I’ve read countless “Marry the Person Who…” articles. All have held truth. All have held beauty. However, after enduring the loss of my mother, grief made my list much different than the ones I’ve read.
Grief taught me important components of relationships and love. Grief revealed new aspects of my husband’s love and support that I never knew I needed, but became so grateful to possess. Items that I never had on any dating wishlist. Items that aren’t romantic or glamorous, but important and necessary.
Grief taught me to…
Marry the person that becomes your lifeline when you’ve just lost yours.
Marry the person that doesn’t just take your breath away, but reminds you to breathe.
Marry the person that acknowledges your grief, your pain, and your sorrow, with grace and love and compassion.
Marry the person that picks you up off the floor, again and again, wiping your tears and working to erase your ache.
Marry the person that accepts your brokenness, your emptiness, and your journey to heal.
Marry the person that understands the unpredictability of loss and the complicated mind of the grieving.
Marry the person that holds you up when you feel like failing, who carries you when you can no longer walk, and who encourages you to keep stepping.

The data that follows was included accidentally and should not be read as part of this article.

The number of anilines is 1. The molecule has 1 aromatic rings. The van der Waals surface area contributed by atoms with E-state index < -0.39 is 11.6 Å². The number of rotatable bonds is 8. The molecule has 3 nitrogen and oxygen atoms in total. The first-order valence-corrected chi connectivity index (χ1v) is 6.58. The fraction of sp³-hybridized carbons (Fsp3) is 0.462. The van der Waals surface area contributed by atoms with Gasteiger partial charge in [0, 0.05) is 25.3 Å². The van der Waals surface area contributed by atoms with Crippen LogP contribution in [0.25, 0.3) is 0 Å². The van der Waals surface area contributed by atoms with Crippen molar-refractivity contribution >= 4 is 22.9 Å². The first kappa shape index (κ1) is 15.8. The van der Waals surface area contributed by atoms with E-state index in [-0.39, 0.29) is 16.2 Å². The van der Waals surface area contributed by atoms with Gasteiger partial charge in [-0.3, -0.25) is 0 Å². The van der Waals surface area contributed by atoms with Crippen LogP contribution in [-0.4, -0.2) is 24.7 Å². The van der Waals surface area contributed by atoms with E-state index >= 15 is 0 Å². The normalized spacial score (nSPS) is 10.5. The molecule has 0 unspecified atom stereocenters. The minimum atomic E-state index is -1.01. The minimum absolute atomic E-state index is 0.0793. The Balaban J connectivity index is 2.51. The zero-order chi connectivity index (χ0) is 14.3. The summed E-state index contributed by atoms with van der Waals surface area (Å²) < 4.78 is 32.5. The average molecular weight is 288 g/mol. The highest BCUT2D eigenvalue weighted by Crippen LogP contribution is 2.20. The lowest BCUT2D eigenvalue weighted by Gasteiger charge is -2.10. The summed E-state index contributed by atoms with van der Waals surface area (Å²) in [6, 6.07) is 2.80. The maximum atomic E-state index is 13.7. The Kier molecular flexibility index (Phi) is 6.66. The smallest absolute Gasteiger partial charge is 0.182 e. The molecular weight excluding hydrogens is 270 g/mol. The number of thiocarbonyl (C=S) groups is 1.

Marry the person that can look at your parents on their deathbed and thank them for creating you, the love of their life.
Marry the person that can look at your parents on their deathbed and promise to protect you, keep you safe, and love you fiercely, all the days of their life.
Marry the person that acknowledges the important life lost, while also reminding you to keep living.
Most of all, marry the person who will pick up your broken pieces and hold them carefully until the day you’re ready to take them back and build something beautiful from the heartbreak and brokenness.
A wife, mother and educator who has Indiana roots and a passionate spirit. Chelsea is a sappy romantic, coffee junkie, book collector, and person who wears her heart on her sleeve. She’s sarcastic, full of jokes, full of tears, and enjoys writing most when life gets messy or complicated. In 2017, Chelsea's mother passed away. Through her grief journey, she decided to take her mother’s advice and share her writing with the world. One day she gained the courage to honor her mother's wishes and write. It turned out to be one of the best decisions she's ever made.